At Yahoo, if you’ve ever seen the words “Also Try” at the top or bottom of a set of search results, along with a list of selected queries, then you may have seen part of Yahoo’s internal relevance and variety checking process in action.
Determining Relevance and Variety
The process that provides those “also try” results also may be a way for the search engine to check up on how well they are doing – how relevant their results are, and how much variety they provide.
This relevance and variety process goes roughly (very roughly) like this:
Looking for Related Terms in Query Logs
Someone searches at Yahoo, and search results are returned. Each time someone searches like that, an entry is made in a query log.
Query logs at the search engine are looked at to find a number of the top related terms for a query. The actual amount of “top related queries” might be different for each query.
These “related terms” are queries that might have included the word or words from the original query within them, and may be considered as units – distinct phrases, terms or concepts recognized by the search engine. In my “Also try” image example above, we see “jaguar cars,” “jaguar xf,” “jaguar animal pictures,” and “jaguar parts.”
Those are terms that are “related” to the query “jaguar” under this process. The related terms in log files might only be looked at for a specific period of time, like the last week or two.
If you were to then take that “top” set of queries that contained the primary query term (jaguar) and see how many times each of the related query terms appeared relative to each other, you could get a “relative frequency.”
Example of relative frequency (roughly, out of 60 appearances of related terms):
jaguar cars – 30 times (50 percent)
jaguar xf – 15 times (25 percent)
jaguar animal pictures – 10 times (17 percent)
jaguar parts – 5 times (8 percent)
Yahoo might also look to see how often the top related terms were used during query sessions from individuals, to redefine their queries. For example, how often does someone searching for “jaguar” then go on to search for “jaguar cars” or “jaguar animal pictures”?
Related Terms in Search Results
If you search for “jaguar,” and were to look at the number of results for each of the top related terms in a top certain number of search results (let’s say the top 100), and then see which percentage of that number existed for each of the related terms, you would have the “relative frequency in relation to all terms in the set of terms” for each of the related terms.
Looking at the top 100 results (to keep the math simple), we might see how often the word “jaguar” and the other term or terms appeared on the same pages in those results. Let’s just quess at some numbers to show how this works:
jaguar cars – 39 times (39 percent)
jaguar xf – 24 times (24 percent)
jaguar animal pictures – 15 times (15 percent)
jaguar parts – 22 times (22 percent)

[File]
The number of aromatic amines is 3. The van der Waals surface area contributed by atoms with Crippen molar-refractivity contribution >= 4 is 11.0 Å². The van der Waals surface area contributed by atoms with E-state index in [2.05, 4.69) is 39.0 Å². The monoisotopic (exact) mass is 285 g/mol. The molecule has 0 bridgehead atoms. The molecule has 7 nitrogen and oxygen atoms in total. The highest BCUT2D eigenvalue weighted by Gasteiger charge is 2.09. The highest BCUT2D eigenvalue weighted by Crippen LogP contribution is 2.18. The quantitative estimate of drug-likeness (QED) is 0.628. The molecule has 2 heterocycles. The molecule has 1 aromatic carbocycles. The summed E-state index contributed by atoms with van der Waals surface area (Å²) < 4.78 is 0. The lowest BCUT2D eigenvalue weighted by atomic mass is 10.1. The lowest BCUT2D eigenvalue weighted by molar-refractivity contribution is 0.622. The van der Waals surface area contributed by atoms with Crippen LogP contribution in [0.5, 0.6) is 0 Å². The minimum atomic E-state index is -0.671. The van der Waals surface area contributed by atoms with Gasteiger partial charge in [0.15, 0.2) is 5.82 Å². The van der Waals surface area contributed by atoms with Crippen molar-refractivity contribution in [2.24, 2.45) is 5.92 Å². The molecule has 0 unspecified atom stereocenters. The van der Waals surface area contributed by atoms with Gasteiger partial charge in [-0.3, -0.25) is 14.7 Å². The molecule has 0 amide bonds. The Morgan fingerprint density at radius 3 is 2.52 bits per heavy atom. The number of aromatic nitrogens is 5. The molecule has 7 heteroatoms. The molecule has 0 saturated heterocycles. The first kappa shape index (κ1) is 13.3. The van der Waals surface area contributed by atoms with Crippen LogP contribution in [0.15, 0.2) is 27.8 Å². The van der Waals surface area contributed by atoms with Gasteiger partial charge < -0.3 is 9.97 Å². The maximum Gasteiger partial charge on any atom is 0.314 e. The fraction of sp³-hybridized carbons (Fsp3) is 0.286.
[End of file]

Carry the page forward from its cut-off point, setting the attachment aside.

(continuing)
Under the patent application, this part of the process might look at the actual content found upon the pages pointed to in the search results, or it might limit itself to only counting results where those words appear in the page title and abstract for the each search result.
Comparing Query Logs with Search Results
If we match up the number of times that people searched for the top related terms for “jaguar” with the number of times that results for those related terms appear in search results for “jaguar”, we might be able to use those numbers to see how “relevant” the search results are for the primary query term “jaguar.”
jaguar cars – 50 percent of queries, 39 percent of search results
jaguar xf – 25 percent of queries, 24 percent of search results
jaguar animal pictures – 17 percent of queries, 15 percent of search results
jaguar parts – 8 percent of queries, 22 percent of search results
How well do the searches for the top related terms in query logs match up with appearances of those top related terms in search results for the primary search term or phrase?
If they match up well, then you might be able to say that the search engine is providing relevant results. If the frequencies of appearances (percentages) don’t match up well, then it’s possible that a search algorithm or two might need to be tweaked by a search engineer.
Checking for Variety of Search Results
This might be as simple as making sure that each of the top number of top related terms that appear within the queries also appear within the top number of search results at least once.
The Patent Application
Automatic relevance and variety checking for web and vertical search engines
Invented by Jignashu G. Parikh
US Patent Application 20080010269
Published January 10, 2008
Filed: July 5, 2006
Yahoo came out with another patent application a while back, Using matrix representations of search engine operations to make inferences about documents in a search engine corpus, which explores use query histories to improve search results
The inventor listed in that document published a paper that appears related, titled Unity: relevance feedback using user query logs.
His co-author on that paper is listed as the inventor of this new patent application from Yahoo.